The representation of Nelson Mandela in selected grade 12 history textbooks.
Van Niekerk, Adrian Lionel.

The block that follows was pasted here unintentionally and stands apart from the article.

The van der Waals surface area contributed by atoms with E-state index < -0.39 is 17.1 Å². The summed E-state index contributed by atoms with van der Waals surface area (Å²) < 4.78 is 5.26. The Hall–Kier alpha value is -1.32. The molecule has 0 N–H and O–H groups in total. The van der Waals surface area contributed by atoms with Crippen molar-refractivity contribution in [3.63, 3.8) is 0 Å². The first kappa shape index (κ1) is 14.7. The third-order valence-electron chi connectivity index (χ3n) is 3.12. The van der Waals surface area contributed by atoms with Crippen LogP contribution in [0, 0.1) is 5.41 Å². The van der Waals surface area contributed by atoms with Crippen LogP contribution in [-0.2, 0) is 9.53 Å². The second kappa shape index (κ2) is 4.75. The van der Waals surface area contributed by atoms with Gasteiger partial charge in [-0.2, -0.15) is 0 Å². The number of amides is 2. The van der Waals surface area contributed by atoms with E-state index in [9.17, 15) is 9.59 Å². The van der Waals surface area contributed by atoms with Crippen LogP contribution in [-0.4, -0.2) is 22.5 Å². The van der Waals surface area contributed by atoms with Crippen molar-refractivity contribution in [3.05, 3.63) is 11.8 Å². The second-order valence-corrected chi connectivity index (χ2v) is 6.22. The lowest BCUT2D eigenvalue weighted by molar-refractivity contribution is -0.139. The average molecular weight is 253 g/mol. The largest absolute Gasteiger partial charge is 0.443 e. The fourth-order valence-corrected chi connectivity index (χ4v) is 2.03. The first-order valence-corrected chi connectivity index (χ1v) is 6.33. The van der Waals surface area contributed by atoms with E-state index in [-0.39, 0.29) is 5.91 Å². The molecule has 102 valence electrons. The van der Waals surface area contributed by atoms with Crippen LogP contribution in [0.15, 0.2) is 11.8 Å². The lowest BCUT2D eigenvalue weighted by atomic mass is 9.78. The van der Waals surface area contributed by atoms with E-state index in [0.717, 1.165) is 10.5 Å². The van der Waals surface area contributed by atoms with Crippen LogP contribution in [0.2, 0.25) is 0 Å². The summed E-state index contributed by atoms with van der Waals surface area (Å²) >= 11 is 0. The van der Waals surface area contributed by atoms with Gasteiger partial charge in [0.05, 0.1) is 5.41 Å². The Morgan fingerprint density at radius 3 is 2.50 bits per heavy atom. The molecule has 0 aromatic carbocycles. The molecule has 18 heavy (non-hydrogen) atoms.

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Nelson Mandela is South Africa’s most well- known and celebrated historical figure. He is represented ubiquitously throughout South Africa. This study has analysed the representation of Nelson Mandela in selected Grade 12 history textbooks. This study is situated in the interpretivist paradigm. I employed content analysis as my methodology in order to understand how Mandela is represented in the textbook sample. There were various representations that emerged from the analysis. All representations constructed a wholly positive image of Mandela. He was represented as a prisoner, a celebrity, a martyr, a leader, an intellectual, an activist, a sage, a negotiator, a peacemaker, a saviour, and a reconciler. He was also represented as having a strong personal attributes such as being principled, firm, determined, unselfish, uncompromising, compassionate and forgiving. He was closely associated with the concept of freedom and the idea of a prototypical South African. Finally, this study showed that all these representations can be gathered into one overarching representation that being Mandela as a messiah. Mandela’s representation as a messiah fulfils the social need of uniting a postconflict society which is still in the process of constructing a new national identity. The goal of nation building is embedded in the curriculum which informs the content of the textbook. In pursuit of this goal, textbooks are a powerful medium in achieving such ends. Textbook producers are keen to please the authorities and thus regard Mandela as sacrosanct. In addition, by representing Mandela as a messiah, the textbook producers are giving South Africa what the public wants, a myth that will make South Africans feel good about themselves. In this study I concluded that the representation of Mandela in the textbook sample is an extension of the powerful mythology that surrounds him. Whilst post-1994 South African textbooks do not contain the old apartheid myths, new myths have since come to the fore.